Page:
Compliance professionals are familiar with the phrase “tone at the top,” but what exactly does it mean?

Unlike other compliance program components, it cannot be easily formalized and implemented in a policy or procedure. Yet tone at the top is critical to building a culture of compliance – employees and managers do not live in a vacuum, they will reflect the importance of ethical business practices shown to them by the managers, executives, and board members above them. But how exactly do you build your tone at the top?

Here, I’m going to focus on arguably the most effective means to ensure that your tone at the top is moving your culture of compliance in the right direction – training.

Have you trained your board and your C-Suite Team to understand the risks, financial and otherwise, of a weak compliance culture? Or the benefits and advantages to a strong compliance culture? If not, that is the best place to start. This is a tricky issue and I received several question on it during a recent webinar.

Board members and senior executives are busy professionals and many think that they are experienced enough not to need more training. But, unless a board member happens to have prior experience in compliance, each board member will need to learn how to oversee and monitor compliance issues. This is where a Chief Compliance Officer should seize on a “teaching” moment. The honest truth is that sometimes board members do not understand what the law requires and how a compliance program is supposed to work.

A company led by a board and C-suite that does not understand compliance program requirements is a disaster waiting to happen.

We have seen time and again the results of a board and C-suite that are not trained to manage compliance issues. Recently the VW emissions scandal and this year’s VimpelCom enforcement action provide a fertile ground for understanding what can go wrong. When a company is not being led by a culture of compliance, which originates with the board, it is merely reacting to enforcement and operational threats.

The VimpelCom enforcement action from earlier this year was a shocking example of a board that had nearly abdicated its compliance oversight responsibilities. When VimpelCom executives were seeking approval to acquire two companies the board simply never asked a very basic question – who are the beneficial owners of the proposed acquiring company? If they had obtained the answer to this basic question, VimpelCom could have possibly avoided the FCPA disaster resulting in over $700 million in fines and penalties.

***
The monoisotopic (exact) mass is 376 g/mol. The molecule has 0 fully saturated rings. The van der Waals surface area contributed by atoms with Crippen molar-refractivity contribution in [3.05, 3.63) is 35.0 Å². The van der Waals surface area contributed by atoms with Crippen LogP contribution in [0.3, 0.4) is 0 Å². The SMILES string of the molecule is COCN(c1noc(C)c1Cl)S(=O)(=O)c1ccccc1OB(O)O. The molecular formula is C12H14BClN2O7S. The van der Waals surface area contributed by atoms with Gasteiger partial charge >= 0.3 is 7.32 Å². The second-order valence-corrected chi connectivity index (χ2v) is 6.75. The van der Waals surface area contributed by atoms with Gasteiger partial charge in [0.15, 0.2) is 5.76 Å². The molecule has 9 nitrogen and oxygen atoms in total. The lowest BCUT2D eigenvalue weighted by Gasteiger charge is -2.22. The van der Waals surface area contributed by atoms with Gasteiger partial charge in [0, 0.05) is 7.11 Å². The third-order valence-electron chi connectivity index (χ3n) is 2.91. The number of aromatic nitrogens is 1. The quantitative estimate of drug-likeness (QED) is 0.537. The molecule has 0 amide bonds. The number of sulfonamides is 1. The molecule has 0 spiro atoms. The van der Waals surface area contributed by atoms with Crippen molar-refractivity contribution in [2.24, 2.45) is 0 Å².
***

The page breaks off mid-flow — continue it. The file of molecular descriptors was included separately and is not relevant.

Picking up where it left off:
Instead of asking this question, the board approved the proposed questionable transaction after relying on a deficient outside counsel opinion letter that failed to answer this basic question of beneficial ownership. If the board had received training in the importance of thorough due diligence, and the risks of failing to carry out such due diligence, would they have reacted the same way? Unlikely.

Training a board is about more than explaining the basic building blocks of a compliance program – it is also about their role and how they can contribute to building a company’s culture of compliance. In fact, training your board and senior executives is arguably the most difficult type of training to implement – experienced and busy business people who believe they already have the knowledge necessary are not necessarily the most attentive or committed audience. In practice, board members and senior executives often do not know as much as they claim and they often need a refresher to remind them of developments in compliance.

The basic building blocks of your board and executive training program should include, at a minimum:

  • The importance of corporate culture
  • Company risk sources
  • Third party risk management strategies and procedures
  • Internal investigation procedures and outcomes
  • Periodic assessment and audit results
  • Board legal responsibility for compliance oversight.

Using this basic outline, design a training program that explains why the information is relevant and how the board and senior executives should use the information. Charts and graphs, along with numbers and metrics, are all important parts of the oversight and monitoring process. There are many third party vendors who can provide assistance on this issue and have training programs designed specifically for senior executives and board members.

For example, Workplace Answers (Here), a company whom I work with on a regular basis, offers a global anti-corruption training program that covers many of the risk areas your board members and senior executives need to understand such as the FCPA, UK Bribery Act, third parties, internal investigations, due diligence and gifts and entertainment.

If the VW board had understood the importance of tone at the top, they may have chosen to clarify VW’s priorities, and acted to obey the law rather than increase profits by violating the law. Instead, VW faced publicity such as The New York Times’ September 25th, 2015 article titled “Problems at Volkswagen Start in the Boardroom.” The article cites a former executive as describing the scandal as “all but inevitable,” due to “the company’s isolation, its clannish board and a deep-rooted hostility to environmental regulation among its engineers.” It is easy to imagine but hard to accept that VW would have chosen the same path had the board and its executive team been trained and understood the implications of its misguided strategy to avoid environmental regulatory requirements.